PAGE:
4. Do the calculation and assign to gbSize.

Step 3 is considerably more expensive than just allocating a variable. Moreover, you do this five times, including twice for both GB and MB. I suspect that if you aliased these at the beginning of the function (e.g. var gb = GB) and referenced the alias instead, it would actually produce a small speedup, although it's also possible that some JS engines already perform this optimization. And of course, the most effective way to speed up execution is simply not to traverse the scope chain at all.

Keep in mind that JavaScript is not like a compiled, statically-typed language where the compiler resolves these variable addresses at compile time. The JS engine has to resolve them by name, and these lookups happen at runtime, every time. So you want to avoid them when possible.

Variable assignment is extremely cheap in JavaScript. It might actually be the cheapest operation, although I have nothing to back up that statement. Nonetheless, it's safe to say that it's almost never a good idea to try to avoid creating variables; almost any optimization you try to do in that area is actually going to end up making things worse, performance-wise.

• And even if the "optimization" doesn't affect performance negatively, it almost certainly is going to affect code readability negatively. Which, unless you're doing some crazy computational stuff, is most often a bad tradeoff to make (apparently no permalink anchor unfortunately; search for "2009-02-17 11:41"). As the summary there goes: "Choose clarity over speed, if speed is not absolutely needed."
– user
Mar 15, 2015 at 21:37
• Even when writing a very basic interpreter for dynamic languages, variable access during runtime tends to be an O(1) operation, and O(n) scope traversal is not even needed during initial compilation. In each scope, each newly declared variable gets assigned a number, so given var a, b, c we can access b as scope[1]. All scopes are numbered, and if this scope is nested five scopes deep, then b is fully addressed by env[5][1] which is known during parsing. In native code, scopes correspond to stack segments. Closures are a more complicated since they must back up and replace the env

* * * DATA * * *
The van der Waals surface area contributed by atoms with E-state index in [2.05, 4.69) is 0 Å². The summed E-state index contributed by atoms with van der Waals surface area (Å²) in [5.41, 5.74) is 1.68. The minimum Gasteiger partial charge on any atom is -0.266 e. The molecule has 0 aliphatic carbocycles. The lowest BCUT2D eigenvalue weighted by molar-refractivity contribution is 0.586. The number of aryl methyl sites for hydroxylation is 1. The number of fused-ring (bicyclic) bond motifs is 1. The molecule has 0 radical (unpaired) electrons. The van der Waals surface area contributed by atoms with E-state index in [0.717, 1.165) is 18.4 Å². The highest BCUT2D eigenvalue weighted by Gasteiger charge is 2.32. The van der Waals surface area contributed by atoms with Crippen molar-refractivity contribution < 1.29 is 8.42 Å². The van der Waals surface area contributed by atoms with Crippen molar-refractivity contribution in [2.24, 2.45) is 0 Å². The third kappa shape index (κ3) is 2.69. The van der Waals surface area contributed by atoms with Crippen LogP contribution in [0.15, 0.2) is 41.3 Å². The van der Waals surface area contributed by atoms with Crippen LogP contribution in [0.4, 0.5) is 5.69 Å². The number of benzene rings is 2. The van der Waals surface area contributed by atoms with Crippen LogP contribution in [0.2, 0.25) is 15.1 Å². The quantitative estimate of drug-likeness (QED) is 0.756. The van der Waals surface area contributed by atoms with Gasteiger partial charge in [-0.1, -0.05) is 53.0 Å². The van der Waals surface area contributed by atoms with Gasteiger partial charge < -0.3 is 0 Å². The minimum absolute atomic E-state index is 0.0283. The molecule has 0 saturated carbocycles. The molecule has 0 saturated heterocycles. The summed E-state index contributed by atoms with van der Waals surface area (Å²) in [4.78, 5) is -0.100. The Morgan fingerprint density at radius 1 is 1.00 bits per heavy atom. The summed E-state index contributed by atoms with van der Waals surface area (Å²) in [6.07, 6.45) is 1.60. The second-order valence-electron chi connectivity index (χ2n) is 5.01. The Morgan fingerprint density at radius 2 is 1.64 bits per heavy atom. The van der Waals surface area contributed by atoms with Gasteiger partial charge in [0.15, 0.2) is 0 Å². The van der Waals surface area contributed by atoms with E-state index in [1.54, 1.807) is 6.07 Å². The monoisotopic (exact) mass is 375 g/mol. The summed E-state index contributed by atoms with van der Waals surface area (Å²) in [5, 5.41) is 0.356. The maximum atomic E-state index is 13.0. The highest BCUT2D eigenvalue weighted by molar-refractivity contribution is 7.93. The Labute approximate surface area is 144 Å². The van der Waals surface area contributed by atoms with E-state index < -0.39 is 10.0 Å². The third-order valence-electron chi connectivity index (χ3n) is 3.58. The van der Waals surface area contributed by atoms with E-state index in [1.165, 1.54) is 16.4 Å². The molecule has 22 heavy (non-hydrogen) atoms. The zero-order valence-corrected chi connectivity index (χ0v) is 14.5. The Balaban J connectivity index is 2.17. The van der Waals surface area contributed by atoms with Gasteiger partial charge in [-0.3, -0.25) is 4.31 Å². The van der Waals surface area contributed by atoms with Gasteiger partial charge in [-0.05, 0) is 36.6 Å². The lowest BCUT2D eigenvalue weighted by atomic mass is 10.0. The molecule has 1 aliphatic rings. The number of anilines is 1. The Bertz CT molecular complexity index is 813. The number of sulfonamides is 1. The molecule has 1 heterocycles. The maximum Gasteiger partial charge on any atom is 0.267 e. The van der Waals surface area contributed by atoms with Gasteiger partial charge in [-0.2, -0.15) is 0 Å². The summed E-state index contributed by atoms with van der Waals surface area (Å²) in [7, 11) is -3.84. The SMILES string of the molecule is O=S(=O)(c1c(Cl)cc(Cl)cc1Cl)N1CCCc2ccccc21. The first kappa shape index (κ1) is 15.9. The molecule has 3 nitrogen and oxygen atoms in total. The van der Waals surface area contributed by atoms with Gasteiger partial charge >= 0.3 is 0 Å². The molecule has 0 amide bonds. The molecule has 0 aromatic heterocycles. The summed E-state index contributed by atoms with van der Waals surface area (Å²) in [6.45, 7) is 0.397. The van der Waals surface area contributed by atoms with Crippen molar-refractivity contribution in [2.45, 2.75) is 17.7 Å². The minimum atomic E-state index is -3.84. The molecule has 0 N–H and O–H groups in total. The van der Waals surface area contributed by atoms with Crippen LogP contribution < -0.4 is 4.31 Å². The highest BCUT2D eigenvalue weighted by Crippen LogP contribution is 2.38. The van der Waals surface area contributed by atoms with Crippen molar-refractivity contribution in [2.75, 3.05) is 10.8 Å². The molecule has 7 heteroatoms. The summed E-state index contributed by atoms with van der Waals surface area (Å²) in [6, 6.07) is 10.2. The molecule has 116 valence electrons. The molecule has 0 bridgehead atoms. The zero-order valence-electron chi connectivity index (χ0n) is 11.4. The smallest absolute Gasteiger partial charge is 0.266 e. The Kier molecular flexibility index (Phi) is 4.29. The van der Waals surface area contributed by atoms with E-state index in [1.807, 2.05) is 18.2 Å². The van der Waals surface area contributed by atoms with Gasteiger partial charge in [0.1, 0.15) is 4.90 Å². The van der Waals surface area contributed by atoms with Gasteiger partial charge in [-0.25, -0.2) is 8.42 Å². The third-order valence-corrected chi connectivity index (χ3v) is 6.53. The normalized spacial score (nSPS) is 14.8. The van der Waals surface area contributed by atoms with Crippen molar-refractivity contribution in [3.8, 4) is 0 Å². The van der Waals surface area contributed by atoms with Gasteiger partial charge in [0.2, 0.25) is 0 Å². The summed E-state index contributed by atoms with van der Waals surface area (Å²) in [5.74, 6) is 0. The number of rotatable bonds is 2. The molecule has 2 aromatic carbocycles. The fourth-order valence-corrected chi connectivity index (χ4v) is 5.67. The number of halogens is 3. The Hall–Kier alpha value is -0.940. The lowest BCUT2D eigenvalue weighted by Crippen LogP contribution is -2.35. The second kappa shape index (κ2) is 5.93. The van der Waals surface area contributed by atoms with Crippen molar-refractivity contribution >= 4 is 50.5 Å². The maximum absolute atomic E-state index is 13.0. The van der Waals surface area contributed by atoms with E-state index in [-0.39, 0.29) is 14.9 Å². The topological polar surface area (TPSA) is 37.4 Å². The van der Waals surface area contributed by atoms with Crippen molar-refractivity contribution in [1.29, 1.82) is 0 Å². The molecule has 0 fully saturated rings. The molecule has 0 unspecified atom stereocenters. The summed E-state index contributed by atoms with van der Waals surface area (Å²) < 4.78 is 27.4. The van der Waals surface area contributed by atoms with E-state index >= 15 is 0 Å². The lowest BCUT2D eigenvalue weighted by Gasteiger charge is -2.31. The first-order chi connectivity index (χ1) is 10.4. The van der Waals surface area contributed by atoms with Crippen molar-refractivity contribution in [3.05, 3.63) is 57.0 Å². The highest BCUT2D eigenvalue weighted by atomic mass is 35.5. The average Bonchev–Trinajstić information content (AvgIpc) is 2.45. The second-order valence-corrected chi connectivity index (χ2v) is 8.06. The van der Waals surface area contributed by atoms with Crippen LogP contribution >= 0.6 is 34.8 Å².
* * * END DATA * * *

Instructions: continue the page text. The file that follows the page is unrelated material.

– amon
Mar 16, 2015 at 8:00
• @amon: That might be how you'd ideally like it to work, but it's not how it actually works. People far more knowledgeable and experienced than I have written books about this; in particular I'd point you to High Performance JavaScript by Nicholas C. Zakas. Here's a snippet, and he also did a talk with benchmarks to back it up. Of course he's certainly not the only one, just the most well-known. JavaScript has lexical scoping, so closures actually really aren't that special - essentially, everything is a closure. Mar 17, 2015 at 4:43
• @Aaronaught Interesting. Since that book is 5 years old, I was interested how a current JS engine handles variable lookups and looked at the V8 engine's x64 backend. During static analysis, most variables are resolved statically and are assigned a memory offset in their scope. Function scopes are represented as linked lists, and assembly is emitted as an unrolled loop to reach the correct scope. Here, we'd get the equivalent to the C code *(scope->outer + variable_offset) for an access; each extra function scope level costs one additional pointer dereference. Seems we were both right :)
– amon
Mar 18, 2015 at 13:11

One example involves a closure, the other does not. Implementing closures is kinda tricky, since closed over variables do not work like normal variables. This is more obvious in a low-level language like C, but I'll use JavaScript to illustrate this.

A closure does not only consist of a function, but also of all variables it closed over. When we want to invoke that function, we also need to provide all closed over variables. We can model a closure by a function that receives an object as first argument that represents these closed over variables:

function add(vars, y) {
vars.x += y;
}

function getSum(vars) {
return vars.x;
}

}



Note the awkward calling convention closure.apply(closure, ...realArgs) this requires

JavaScript's builtin object support makes it possible to omit the explicit vars argument, and lets us use this instead:

function add(y) {
this.x += y;
}

function getSum() {
return this.x;
}

}



Those examples are equivalent to this code actually using closures:

function makeAdder(x) {
return {
add: function (y) { x += y },
getSum: function () { return x },
};
}


In this last example, the object is only used to group the two returned function; the this binding is irrelevant. All the details of making closures possible – passing in hidden data to the actual function, changing all accesses to closure variables to lookups in that hidden data – are taken care of by the language.